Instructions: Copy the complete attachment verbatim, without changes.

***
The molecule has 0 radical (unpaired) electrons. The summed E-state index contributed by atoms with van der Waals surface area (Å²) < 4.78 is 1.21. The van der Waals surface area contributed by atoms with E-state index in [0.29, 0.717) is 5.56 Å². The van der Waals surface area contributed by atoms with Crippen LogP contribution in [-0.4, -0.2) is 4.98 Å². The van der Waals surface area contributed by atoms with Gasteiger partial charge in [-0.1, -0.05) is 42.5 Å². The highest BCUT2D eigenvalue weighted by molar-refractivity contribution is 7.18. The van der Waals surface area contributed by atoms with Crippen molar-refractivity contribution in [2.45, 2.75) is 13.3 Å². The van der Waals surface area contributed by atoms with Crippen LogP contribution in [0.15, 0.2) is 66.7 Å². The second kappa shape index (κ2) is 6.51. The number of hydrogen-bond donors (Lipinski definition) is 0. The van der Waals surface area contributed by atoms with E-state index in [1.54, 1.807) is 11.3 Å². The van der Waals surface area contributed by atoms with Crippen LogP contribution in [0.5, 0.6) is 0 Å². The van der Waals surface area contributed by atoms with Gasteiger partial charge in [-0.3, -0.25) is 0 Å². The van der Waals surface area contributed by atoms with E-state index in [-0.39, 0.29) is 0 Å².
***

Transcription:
The molecule has 0 radical (unpaired) electrons. The summed E-state index contributed by atoms with van der Waals surface area (Å²) < 4.78 is 1.21. The van der Waals surface area contributed by atoms with E-state index in [0.29, 0.717) is 5.56 Å². The van der Waals surface area contributed by atoms with Crippen LogP contribution in [-0.4, -0.2) is 4.98 Å². The van der Waals surface area contributed by atoms with Gasteiger partial charge in [-0.1, -0.05) is 42.5 Å². The highest BCUT2D eigenvalue weighted by molar-refractivity contribution is 7.18. The van der Waals surface area contributed by atoms with Crippen molar-refractivity contribution in [2.45, 2.75) is 13.3 Å². The van der Waals surface area contributed by atoms with Crippen LogP contribution in [0.15, 0.2) is 66.7 Å². The second kappa shape index (κ2) is 6.51. The number of hydrogen-bond donors (Lipinski definition) is 0. The van der Waals surface area contributed by atoms with E-state index in [1.54, 1.807) is 11.3 Å². The van der Waals surface area contributed by atoms with Crippen LogP contribution in [0.5, 0.6) is 0 Å². The van der Waals surface area contributed by atoms with Gasteiger partial charge in [-0.3, -0.25) is 0 Å². The van der Waals surface area contributed by atoms with E-state index in [-0.39, 0.29) is 0 Å².